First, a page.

Investment controlling comprises annual budgeting as well as the regular review of the capital spent. Capital spending projects are assessed using uniform discounted cash flow (DCF) calculations. Minimum risk-adequate rates of return are specified for each division and each strategic business unit.
Financial risk reporting and management include liquidity risks, default risks, risks resulting from changes in interest and exchange rates, and price fluctuations in the commodity markets. The objective is to avoid or limit financial risks. To that end, the Holding Company has laid out general principles for financial risk management. These principles are prescribed in guidelines for the treasury departments of the Holding Company and the divisions. In addition, the Holding Company has special guidelines for the investment of financial resources. The management of financial risks is explained in detail in the notes to the consolidated financial statements.
The internal control system is designed to ensure that existing regulations for risk reduction are adhered to at all levels within the Group. This is intended to ensure the functionality and cost-effectiveness of business processes and to counteract impairments of assets. The internal control system is implemented in the Holding Company and divisions according to their specific business models, and incorporates both process-integrated and process-independent control measures. It covers all significant business processes including the accounting process.
The compliance management system comprises preventative measures designed to ensure compliance with statutory and internal corporate rules and regulations. To that end, Haniel has prescribed uniform minimum standards throughout the Group. Compliance risks in the Group are systematically captured and evaluated as part of the compliance management system, and discussed between the management of the divisions and Management Board of the Holding Company. A hotline for reporting possible compliance violations is also a component of the compliance management system. In addition, training sessions with examinations are held on compliance issues. Furthermore, the divisions and Holding Company each have compliance officers who serve as employee liaisons to help clarify potential issues.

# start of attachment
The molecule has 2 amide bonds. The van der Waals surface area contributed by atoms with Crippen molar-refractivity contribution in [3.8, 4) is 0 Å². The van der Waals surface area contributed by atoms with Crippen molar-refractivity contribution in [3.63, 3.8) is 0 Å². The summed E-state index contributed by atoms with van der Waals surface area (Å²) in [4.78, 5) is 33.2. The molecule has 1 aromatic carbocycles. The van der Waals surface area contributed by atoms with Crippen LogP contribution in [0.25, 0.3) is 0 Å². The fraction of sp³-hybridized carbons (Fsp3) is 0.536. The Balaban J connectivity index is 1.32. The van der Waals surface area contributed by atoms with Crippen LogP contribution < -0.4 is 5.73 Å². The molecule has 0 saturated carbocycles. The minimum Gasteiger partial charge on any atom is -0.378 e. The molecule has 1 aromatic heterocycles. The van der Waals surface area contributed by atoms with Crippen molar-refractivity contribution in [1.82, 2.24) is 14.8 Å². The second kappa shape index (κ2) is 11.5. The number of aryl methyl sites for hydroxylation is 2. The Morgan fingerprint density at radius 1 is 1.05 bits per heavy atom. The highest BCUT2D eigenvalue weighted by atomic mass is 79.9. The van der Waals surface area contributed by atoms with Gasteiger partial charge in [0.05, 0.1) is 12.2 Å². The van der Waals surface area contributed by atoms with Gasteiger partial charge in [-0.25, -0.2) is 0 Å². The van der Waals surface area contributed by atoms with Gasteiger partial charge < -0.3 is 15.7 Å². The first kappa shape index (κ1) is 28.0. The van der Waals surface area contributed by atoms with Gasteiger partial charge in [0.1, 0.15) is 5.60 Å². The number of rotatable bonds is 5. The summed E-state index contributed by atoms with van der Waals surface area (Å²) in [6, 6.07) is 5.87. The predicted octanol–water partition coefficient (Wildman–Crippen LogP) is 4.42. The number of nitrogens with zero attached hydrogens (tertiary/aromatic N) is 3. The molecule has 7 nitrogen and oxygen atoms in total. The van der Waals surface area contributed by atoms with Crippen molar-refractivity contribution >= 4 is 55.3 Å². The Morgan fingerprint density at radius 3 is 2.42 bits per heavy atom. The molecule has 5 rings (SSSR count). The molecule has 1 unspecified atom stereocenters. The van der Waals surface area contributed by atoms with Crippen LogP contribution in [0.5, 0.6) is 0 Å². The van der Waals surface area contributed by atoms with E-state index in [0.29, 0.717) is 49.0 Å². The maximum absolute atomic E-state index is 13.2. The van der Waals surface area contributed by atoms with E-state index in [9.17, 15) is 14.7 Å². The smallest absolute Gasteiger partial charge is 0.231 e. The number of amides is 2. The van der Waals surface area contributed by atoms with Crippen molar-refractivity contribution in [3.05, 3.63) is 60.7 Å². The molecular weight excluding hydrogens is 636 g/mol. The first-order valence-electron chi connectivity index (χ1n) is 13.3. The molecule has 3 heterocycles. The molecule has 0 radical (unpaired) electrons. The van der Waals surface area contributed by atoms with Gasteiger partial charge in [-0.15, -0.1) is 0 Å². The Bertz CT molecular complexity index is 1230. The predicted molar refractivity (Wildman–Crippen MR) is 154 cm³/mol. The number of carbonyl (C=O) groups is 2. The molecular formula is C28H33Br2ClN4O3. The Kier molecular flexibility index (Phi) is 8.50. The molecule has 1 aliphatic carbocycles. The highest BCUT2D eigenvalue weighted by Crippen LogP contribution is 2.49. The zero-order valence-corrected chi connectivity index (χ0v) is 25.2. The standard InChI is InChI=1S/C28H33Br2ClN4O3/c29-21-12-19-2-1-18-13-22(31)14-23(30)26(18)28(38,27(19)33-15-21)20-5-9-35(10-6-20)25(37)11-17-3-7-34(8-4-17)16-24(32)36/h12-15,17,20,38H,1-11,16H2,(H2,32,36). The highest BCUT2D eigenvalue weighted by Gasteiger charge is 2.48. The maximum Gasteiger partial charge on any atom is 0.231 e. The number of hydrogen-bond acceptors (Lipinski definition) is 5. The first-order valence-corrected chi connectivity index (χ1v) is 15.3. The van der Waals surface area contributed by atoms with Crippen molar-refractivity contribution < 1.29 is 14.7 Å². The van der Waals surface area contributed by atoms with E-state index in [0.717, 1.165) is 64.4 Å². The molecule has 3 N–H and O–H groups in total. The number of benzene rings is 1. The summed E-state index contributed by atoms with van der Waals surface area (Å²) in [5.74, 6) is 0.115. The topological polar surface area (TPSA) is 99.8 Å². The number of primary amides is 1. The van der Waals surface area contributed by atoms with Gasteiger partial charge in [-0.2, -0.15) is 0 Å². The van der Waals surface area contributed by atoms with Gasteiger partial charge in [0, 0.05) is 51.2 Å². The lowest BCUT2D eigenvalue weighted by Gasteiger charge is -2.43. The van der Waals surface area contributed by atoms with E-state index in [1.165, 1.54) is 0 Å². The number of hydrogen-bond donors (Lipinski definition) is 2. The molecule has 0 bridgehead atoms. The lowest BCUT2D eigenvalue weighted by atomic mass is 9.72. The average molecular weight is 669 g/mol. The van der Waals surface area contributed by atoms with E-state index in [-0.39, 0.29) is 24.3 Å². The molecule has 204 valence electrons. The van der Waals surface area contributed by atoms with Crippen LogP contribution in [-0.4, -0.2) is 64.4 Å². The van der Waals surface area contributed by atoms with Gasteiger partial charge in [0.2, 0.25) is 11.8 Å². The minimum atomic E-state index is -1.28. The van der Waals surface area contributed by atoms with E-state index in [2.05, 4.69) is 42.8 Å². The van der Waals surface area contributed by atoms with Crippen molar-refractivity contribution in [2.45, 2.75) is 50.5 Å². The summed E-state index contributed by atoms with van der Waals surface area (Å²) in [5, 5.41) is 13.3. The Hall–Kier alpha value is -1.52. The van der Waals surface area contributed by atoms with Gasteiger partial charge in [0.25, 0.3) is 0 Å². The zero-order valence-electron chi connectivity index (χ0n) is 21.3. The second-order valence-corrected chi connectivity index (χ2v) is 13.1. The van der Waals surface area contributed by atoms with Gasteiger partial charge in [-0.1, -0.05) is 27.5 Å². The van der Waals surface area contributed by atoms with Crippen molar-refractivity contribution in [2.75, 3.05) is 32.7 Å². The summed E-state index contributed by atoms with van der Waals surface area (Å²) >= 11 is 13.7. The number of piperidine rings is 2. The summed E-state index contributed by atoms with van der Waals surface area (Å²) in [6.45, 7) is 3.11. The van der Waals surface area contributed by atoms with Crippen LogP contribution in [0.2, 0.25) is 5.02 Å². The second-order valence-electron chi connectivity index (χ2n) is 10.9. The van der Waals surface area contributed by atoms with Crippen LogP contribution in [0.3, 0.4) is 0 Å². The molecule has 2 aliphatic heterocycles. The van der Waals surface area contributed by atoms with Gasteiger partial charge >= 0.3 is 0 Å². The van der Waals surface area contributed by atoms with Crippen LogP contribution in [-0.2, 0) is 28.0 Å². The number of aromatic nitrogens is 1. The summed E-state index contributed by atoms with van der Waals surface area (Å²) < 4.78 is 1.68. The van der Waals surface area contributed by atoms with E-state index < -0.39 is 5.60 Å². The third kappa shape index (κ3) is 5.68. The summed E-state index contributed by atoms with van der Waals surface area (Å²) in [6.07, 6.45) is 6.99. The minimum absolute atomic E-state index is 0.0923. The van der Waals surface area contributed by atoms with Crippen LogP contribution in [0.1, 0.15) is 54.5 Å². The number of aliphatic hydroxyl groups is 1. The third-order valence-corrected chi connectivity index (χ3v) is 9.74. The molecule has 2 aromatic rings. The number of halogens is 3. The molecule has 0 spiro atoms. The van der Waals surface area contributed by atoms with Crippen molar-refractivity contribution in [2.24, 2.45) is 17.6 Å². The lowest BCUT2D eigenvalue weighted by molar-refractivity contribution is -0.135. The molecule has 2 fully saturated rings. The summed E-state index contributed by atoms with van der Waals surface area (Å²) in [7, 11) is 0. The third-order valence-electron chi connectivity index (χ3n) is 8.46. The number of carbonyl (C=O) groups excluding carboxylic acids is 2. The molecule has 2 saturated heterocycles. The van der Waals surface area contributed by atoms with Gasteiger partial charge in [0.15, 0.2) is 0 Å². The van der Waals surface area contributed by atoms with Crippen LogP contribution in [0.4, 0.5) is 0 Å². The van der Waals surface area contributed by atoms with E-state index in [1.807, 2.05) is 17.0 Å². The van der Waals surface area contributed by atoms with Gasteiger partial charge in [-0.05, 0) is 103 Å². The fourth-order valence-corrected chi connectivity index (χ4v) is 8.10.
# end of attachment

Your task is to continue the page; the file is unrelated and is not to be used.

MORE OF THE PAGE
The Internal Auditing departments in the divisions and the Holding Company are integrated into the risk management system. They monitor the processes within the companies of the Haniel Group, in particular from the perspectives of operating performance, cost-effectiveness and adherence to statutory regulations and internal guidelines. These efforts also include monitoring the implementation and effectiveness of the risk management system, including the internal control system and the compliance management system. In its risk-orientated audit plan, Internal Auditing also takes account of the information from the risk inventory and examines significant risk issues where necessary.
Corporate bylaws and regulations derived from them ensure that the elements of the risk management system are adhered to and applied in the intended manner in the Haniel Group in accordance with statutory provisions. Codes of conduct for the Holding Company and the divisions supplement these regulations. They set forth the fundamental principles of conduct for employees, based on practised value concepts.
The effectiveness of the risk management system is monitored regularly and improvements are introduced where necessary.
In 2015, the auditors were again commissioned by the Supervisory Board to subject the Group’s early risk identification system to a voluntary audit analogously to § 317 (4) of the German Commercial Code (Handelsgesetzbuch, “HGB”). The auditor verified the suitability of this system.